Research Article

 

The influence of sampling unit size and spatial arrangement patterns on neighborhood-based spatial structure analyses of forest stands

 

Hongxiang Wang

Research Institute of Forestry, Chinese Academy of Forestry; Key Laboratory of Tree Breeding and Cultivation, State Forestry Administration, Beijing 100091

Gongqiao Zhang

Research Institute of Forestry, Chinese Academy of Forestry; Key Laboratory of Tree Breeding and Cultivation, State Forestry Administration, Beijing 100091

Gangying Hui

Research Institute of Forestry, Chinese Academy of Forestry; Key Laboratory of Tree Breeding and Cultivation, State Forestry Administration, Beijing 100091

Yuanfa Li

College of Forestry, Guangxi University, Xixiangtang district, Nanning, Guangxi province, 530004

Yanbo Hu

Research Institute of Forestry, Chinese Academy of Forestry; Key Laboratory of Tree Breeding and Cultivation, State Forestry Administration, Beijing 100091

Zhonghua Zhao

Research Institute of Forestry, Chinese Academy of Forestry; Key Laboratory of Tree Breeding and Cultivation, State Forestry Administration, Beijing 100091

 

Abstract

Aim of the study: Neighborhood-based stand spatial structure parameters can quantify and characterize forest spatial structure effectively. How these neighborhood-based structure parameters are influenced by the selection of different numbers of nearest-neighbor trees is unclear, and there is some disagreement in the literature regarding the appropriate number of nearest-neighbor trees to sample around reference trees. Understanding how to efficiently characterize forest structure is critical for forest management.

Area of study:Multi-species uneven-aged forests of Northern China

Material and methods: We simulated stands with different spatial structural characteristics and systematically compared their structure parameters when two to eight neighboring trees were selected.

Main results: Results showed that values of uniform angle index calculated in the same stand were different with different sizes of structure unit. When tree species and sizes were completely randomly interspersed, different numbers of neighbors had little influence on mingling and dominance indices. Changes of mingling or dominance indices caused by different numbers of neighbors occurred when the tree species or size classes were not randomly interspersed and their changing characteristics can be detected according to the spatial arrangement patterns of tree species and sizes.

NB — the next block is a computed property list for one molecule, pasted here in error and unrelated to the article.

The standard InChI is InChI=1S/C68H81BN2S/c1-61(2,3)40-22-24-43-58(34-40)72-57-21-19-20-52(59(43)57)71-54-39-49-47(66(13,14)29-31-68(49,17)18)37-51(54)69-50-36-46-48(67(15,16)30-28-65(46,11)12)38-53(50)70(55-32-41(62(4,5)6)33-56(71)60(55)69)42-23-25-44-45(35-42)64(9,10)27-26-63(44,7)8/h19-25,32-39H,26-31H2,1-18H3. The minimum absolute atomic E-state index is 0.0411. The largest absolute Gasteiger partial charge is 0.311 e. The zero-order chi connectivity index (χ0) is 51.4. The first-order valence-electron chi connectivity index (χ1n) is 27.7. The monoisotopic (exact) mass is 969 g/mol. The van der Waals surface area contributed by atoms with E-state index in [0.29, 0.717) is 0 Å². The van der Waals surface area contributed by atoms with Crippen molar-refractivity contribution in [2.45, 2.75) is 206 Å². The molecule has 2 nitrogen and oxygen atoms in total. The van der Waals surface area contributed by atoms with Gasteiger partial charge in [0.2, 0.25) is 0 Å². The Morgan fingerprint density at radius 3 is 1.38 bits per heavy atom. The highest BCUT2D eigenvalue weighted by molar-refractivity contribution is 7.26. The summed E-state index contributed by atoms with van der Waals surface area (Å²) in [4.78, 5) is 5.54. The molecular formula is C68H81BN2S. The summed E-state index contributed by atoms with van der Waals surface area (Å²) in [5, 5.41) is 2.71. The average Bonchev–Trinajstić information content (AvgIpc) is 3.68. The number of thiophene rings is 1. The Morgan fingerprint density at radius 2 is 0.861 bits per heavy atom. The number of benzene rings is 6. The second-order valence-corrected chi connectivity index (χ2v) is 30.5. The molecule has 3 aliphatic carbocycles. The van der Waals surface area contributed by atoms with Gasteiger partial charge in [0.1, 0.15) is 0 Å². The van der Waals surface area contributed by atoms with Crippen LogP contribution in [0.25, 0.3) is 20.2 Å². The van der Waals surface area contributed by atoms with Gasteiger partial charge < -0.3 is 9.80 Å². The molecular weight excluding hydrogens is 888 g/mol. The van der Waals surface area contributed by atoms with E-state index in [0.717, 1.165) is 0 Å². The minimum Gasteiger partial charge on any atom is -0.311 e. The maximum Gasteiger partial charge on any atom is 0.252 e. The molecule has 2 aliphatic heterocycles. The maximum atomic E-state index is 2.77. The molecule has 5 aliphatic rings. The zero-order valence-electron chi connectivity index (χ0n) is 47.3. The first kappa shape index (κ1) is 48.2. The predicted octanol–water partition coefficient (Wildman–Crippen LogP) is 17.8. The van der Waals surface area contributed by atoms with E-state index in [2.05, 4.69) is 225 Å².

Research highlights: The number of neighboring trees selected for analyzing stand spatial structure parameters should be fixed. We proposed that the four-tree structure unit is the best compromise between sampling accuracy and costs for practical forest management.

Keywords: Stand spatial structure; number of neighboring trees; uniform angle index; mingling; dominance.

Citation: Wang, H., Zhang, G., Hui, G., Li, Y., Hu, Y., Zhao, Z. (2016). The influence of sampling unit size and spatial arrangement patterns on neighborhood-based spatial structure analyses of forest stands. Forest Systems, Volume 25, Issue 1, e056. http://dx.doi.org/10.5424/fs/2016251-07968.

Received: 02 May 2015. Accepted: 09 Feb 2016

Copyright © 2016 INIA. This is an open access article distributed under the Creative Commons Attribution License (CC by 3.0), which permits unrestricted use, distribution, and reproduction in any medium, provided the original work is properly cited.

Funding: This paper was financially supported by the National Natural Science Foundation of China (31370638).

Competing interests: The authors have declared that no competing interests exist.

Correspondence should be addressed to Yanbo Hu: hyanbo@caf.ac.cn


 

CONTENTS

Abstract

Introduction

Material and methods

Results

Discussion

References

IntroductionTop